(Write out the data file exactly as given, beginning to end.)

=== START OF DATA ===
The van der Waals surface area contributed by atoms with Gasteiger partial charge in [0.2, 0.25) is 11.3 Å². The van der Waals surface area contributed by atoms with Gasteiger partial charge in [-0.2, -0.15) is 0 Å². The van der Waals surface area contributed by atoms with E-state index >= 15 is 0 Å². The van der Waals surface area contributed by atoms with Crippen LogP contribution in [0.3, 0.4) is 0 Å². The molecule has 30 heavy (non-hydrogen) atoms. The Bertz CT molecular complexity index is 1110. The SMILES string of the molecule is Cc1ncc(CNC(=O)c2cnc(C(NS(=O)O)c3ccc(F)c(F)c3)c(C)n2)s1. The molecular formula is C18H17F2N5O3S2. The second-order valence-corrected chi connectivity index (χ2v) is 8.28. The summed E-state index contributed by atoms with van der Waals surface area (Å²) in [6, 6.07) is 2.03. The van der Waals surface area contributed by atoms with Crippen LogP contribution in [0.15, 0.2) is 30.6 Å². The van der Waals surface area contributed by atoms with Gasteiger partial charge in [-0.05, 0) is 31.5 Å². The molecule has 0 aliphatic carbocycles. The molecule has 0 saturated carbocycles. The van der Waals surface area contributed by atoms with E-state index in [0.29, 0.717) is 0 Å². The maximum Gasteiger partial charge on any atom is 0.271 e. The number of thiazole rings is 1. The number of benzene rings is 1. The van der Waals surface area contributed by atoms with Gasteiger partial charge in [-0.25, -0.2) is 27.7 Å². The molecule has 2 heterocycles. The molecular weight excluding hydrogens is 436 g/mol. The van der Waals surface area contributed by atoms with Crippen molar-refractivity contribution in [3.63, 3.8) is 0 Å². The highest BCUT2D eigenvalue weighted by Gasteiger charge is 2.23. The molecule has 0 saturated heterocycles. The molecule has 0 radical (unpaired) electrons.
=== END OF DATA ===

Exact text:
The van der Waals surface area contributed by atoms with Gasteiger partial charge in [0.2, 0.25) is 11.3 Å². The van der Waals surface area contributed by atoms with Gasteiger partial charge in [-0.2, -0.15) is 0 Å². The van der Waals surface area contributed by atoms with E-state index >= 15 is 0 Å². The van der Waals surface area contributed by atoms with Crippen LogP contribution in [0.3, 0.4) is 0 Å². The molecule has 30 heavy (non-hydrogen) atoms. The Bertz CT molecular complexity index is 1110. The SMILES string of the molecule is Cc1ncc(CNC(=O)c2cnc(C(NS(=O)O)c3ccc(F)c(F)c3)c(C)n2)s1. The molecular formula is C18H17F2N5O3S2. The second-order valence-corrected chi connectivity index (χ2v) is 8.28. The summed E-state index contributed by atoms with van der Waals surface area (Å²) in [6, 6.07) is 2.03. The van der Waals surface area contributed by atoms with Crippen LogP contribution in [0.15, 0.2) is 30.6 Å². The van der Waals surface area contributed by atoms with Gasteiger partial charge in [-0.05, 0) is 31.5 Å². The molecule has 0 aliphatic carbocycles. The molecule has 0 saturated carbocycles. The van der Waals surface area contributed by atoms with E-state index in [0.29, 0.717) is 0 Å². The maximum Gasteiger partial charge on any atom is 0.271 e. The number of thiazole rings is 1. The number of benzene rings is 1. The van der Waals surface area contributed by atoms with Gasteiger partial charge in [-0.25, -0.2) is 27.7 Å². The molecule has 2 heterocycles. The molecular weight excluding hydrogens is 436 g/mol. The van der Waals surface area contributed by atoms with Crippen molar-refractivity contribution in [3.63, 3.8) is 0 Å². The highest BCUT2D eigenvalue weighted by Gasteiger charge is 2.23. The molecule has 0 saturated heterocycles. The molecule has 0 radical (unpaired) electrons.